Spontaneous ureteral injury

By Ratkowski KL, Lin M, Bhalla S


An 18-year-old gravida 3 woman was transferred from an outside hospital to our facility for worsening abdominal pain, tachycardia, and mild hypotension following a reportedly uncomplicated vaginal delivery. The outside hospital CT scan demonstrated a large amount of free fluid measuring simple fluid attenuation within the right pelvis. Upon arrival, the patient’s symptoms worsened and another CT scan was obtained with a split bolus technique1 to capture the nephrographic and excretory phases in combination, which demonstrated right ureteral injury with extravasation of urine within the pelvis. The patient was then taken to urgent cystoscopy for retrograde ureteral stent placement, which was unsuccessful. Interventional radiology subsequently placed a percutaneous nephroureteral stent past the point of injury and into the bladder, which was successfully internalized to a double J ureteral catheter 2 weeks later.


Initial CT scan from the outside hospital demonstrated a dilated, enhancing right ureter terminating in a large amount of simple fluid within the pelvis (Figure 1), with a fleck of gas adjacent to the distal ureter. A Foley catheter and gas were also seen in the bladder lumen. Subsequent CT at our institution was performed with a split bolus technique to allow for opacification of the collecting systems. This study demonstrated contrast extravasation from the injured distal right ureter (Figure 2). Fluoroscopic images from placement of a percutaneous nephroureteral stent confirmed the ureteral injury, with free contrast accumulating adjacent to the wire during placement and the successful placement of a percutaneous nephroureteral stent crossing the site of injury to terminate in the bladder (Figure 3).


Spontaneous distal ureteral injury following uncomplicated vaginal delivery


Spontaneous ureteral injury, defined as injury in the absence of interventional procedure, surgery, or trauma, is a rarely reported cause of acute abdominal pain.2-4 Most commonly due to ureteral stones, they typically occur in the proximal ureter.2-4 Ureteral rupture during pregnancy is thought to result from increased pressure secondary to ureteral compression.2,5 Vaginal delivery is an even more rarely documented cause of spontaneous ureteral injury. In our case, it was presumably due to the downward pressure placed on the bladder during active labor, placing the ureter in traction. Spontaneous ureteral injury can present with symptoms similar to other entities found during pregnancy and/or immediately postpartum, such as appendicitis, pyelonephritis, renal calculi, and uterine rupture.2,3,5 A CT scan using split bolus technique that captures information both in the normal portal venous and excretory phases may be valuable in narrowing the differential diagnosis.

In a postpartum patient with a history of uncomplicated vaginal delivery, the presence of a large amount of simple free fluid immediately places the urinary tract injury as the most probable source. In our case, the presence of bladder gas and gas adjacent to an abnormal right ureter deepened suspicion of a ureteral injury. When appropriately performed, a contrast-enhanced CT containing information in the excretory phase can easily confirm this diagnosis and potentially delineate the level of injury for treatment planning. The key is to recognize large-volume, simple free fluid in this rare clinical scenario as a trigger for repeat, delayed scanning in the excretory phase. The patient could then proceed to surgery, urgent cystoscopy for stent placement, or be treated with conservative management.3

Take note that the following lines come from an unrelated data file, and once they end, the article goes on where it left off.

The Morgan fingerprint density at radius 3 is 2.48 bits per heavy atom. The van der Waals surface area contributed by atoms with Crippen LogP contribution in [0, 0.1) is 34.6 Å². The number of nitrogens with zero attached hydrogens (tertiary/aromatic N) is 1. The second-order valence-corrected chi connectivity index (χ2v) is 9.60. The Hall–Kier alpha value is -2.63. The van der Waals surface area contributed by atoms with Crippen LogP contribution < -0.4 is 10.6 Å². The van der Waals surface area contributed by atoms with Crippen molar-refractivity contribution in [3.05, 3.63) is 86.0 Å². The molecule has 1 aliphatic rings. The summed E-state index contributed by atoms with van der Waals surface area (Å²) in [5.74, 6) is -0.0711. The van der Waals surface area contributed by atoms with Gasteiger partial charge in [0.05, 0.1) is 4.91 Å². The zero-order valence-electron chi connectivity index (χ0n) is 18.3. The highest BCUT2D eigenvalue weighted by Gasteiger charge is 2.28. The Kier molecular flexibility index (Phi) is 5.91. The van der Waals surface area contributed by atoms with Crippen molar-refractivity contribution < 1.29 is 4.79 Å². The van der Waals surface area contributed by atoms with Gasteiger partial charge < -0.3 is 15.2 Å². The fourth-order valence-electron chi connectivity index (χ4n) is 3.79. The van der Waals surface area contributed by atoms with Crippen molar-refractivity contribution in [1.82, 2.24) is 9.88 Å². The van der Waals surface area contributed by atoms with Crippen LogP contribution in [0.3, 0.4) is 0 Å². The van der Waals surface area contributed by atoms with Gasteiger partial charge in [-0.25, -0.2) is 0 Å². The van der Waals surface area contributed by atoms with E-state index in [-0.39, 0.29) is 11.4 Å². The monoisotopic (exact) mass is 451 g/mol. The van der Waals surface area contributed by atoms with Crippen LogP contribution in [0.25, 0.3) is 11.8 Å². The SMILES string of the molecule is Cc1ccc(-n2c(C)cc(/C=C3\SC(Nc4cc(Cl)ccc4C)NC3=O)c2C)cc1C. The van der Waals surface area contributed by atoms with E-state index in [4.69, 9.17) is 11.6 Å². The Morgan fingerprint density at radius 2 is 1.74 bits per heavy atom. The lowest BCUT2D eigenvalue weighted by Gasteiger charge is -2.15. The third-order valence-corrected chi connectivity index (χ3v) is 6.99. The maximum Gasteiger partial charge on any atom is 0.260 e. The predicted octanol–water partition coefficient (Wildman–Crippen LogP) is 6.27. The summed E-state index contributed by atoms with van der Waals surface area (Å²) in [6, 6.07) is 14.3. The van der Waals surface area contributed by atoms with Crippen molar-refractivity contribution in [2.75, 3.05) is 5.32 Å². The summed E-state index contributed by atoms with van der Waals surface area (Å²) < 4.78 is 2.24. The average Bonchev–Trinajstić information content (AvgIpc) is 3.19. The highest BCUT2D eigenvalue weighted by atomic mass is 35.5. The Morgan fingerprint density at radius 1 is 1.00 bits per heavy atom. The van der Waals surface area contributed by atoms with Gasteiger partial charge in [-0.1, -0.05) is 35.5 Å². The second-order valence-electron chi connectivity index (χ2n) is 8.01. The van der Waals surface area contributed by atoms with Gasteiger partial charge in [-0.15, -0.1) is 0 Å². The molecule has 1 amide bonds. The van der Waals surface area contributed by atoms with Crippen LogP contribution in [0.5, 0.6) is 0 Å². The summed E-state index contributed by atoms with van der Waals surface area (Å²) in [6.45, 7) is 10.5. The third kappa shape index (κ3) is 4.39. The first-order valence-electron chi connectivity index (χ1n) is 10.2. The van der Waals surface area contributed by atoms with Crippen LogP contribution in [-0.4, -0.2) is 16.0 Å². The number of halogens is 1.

Spontaneous ureteral injury is a rare complication of vaginal delivery, but it should be strongly suspected when a large amount of simple free fluid is seen on CT. Delayed phase CT, either excretory phase or combined nephrographic/excretory phase, can further characterize the injury for treatment planning. Many cases of ureteral injury can be managed with a relatively conservative approach, including ureteral stenting, without requiring open surgical repair.3,4


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  2. Narasimhulu DM, Egbert NM, Matthew S. Intrapartum spontaneous ureteral rupture. Obstet Gynecol. 2015;126(3):610-612.
  3. Chen GH, Hsiao PJ, Chang YH, Chen CC, Wu HC, Yang CR, et al. Spontaneous ureteral rupture and review of the literature. Am J Emerg Med. 2014;32(7):772-774.
  4. Stravodimos K, Adamakis I, Koutalellis G, Koritsiadis G, Grigoriou I, Screpetis K, et al. Spontaneous perforation of the ureter: Clinical presentation and endourologic management. J Endourol. 2008;22(3):479-484.
  5. Upputalla R, Moore RM, Jim B. Spontaneous forniceal rupture in pregnancy. Case Rep Nephrol. 2015;2015:379061.
Ratkowski KL, Lin M, Bhalla S. (Jul 06, 2018). Spontaneous ureteral injury. Appl Radiol. 2018; 47(7):38-39.

Prepared by Dr. Ratkowski while a PGY-4 radiology resident, by Dr. Lin while an Assistant Professor of Radiology in the Abdomen Section, and Dr. Bhalla while a Professor of Radiology and Co-Director of Body CT, at the Mallinckrodt Institute of Radiology in St. Louis, MO.

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